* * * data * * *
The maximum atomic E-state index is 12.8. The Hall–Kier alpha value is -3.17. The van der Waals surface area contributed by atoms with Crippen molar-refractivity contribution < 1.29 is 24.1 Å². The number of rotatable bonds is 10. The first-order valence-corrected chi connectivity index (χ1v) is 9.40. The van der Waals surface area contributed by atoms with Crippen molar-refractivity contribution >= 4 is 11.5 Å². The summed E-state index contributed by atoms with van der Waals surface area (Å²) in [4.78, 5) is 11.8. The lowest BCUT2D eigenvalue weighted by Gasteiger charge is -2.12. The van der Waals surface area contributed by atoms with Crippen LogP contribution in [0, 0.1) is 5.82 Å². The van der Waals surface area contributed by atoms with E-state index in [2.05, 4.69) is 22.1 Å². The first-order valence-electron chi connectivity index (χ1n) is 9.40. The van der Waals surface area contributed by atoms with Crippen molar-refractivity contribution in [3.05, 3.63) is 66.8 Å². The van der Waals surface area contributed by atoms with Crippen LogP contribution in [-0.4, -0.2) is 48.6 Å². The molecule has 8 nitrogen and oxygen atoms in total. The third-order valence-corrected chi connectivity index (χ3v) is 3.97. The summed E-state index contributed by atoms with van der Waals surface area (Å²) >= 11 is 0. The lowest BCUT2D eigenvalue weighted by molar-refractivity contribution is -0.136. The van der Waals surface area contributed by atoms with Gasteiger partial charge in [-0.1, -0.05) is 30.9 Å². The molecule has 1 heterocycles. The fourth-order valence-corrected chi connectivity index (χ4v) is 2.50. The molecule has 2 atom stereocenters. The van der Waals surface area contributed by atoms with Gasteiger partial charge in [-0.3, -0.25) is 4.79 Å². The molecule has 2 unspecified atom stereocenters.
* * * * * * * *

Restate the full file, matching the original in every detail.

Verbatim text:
The maximum atomic E-state index is 12.8. The Hall–Kier alpha value is -3.17. The van der Waals surface area contributed by atoms with Crippen molar-refractivity contribution < 1.29 is 24.1 Å². The number of rotatable bonds is 10. The first-order valence-corrected chi connectivity index (χ1v) is 9.40. The van der Waals surface area contributed by atoms with Crippen molar-refractivity contribution >= 4 is 11.5 Å². The summed E-state index contributed by atoms with van der Waals surface area (Å²) in [4.78, 5) is 11.8. The lowest BCUT2D eigenvalue weighted by Gasteiger charge is -2.12. The van der Waals surface area contributed by atoms with Crippen LogP contribution in [0, 0.1) is 5.82 Å². The van der Waals surface area contributed by atoms with E-state index in [2.05, 4.69) is 22.1 Å². The first-order valence-electron chi connectivity index (χ1n) is 9.40. The van der Waals surface area contributed by atoms with Crippen molar-refractivity contribution in [3.05, 3.63) is 66.8 Å². The van der Waals surface area contributed by atoms with Crippen LogP contribution in [-0.4, -0.2) is 48.6 Å². The molecule has 8 nitrogen and oxygen atoms in total. The third-order valence-corrected chi connectivity index (χ3v) is 3.97. The summed E-state index contributed by atoms with van der Waals surface area (Å²) >= 11 is 0. The lowest BCUT2D eigenvalue weighted by molar-refractivity contribution is -0.136. The van der Waals surface area contributed by atoms with Gasteiger partial charge in [-0.1, -0.05) is 30.9 Å². The molecule has 1 heterocycles. The fourth-order valence-corrected chi connectivity index (χ4v) is 2.50. The molecule has 2 atom stereocenters. The van der Waals surface area contributed by atoms with Gasteiger partial charge in [-0.3, -0.25) is 4.79 Å². The molecule has 2 unspecified atom stereocenters.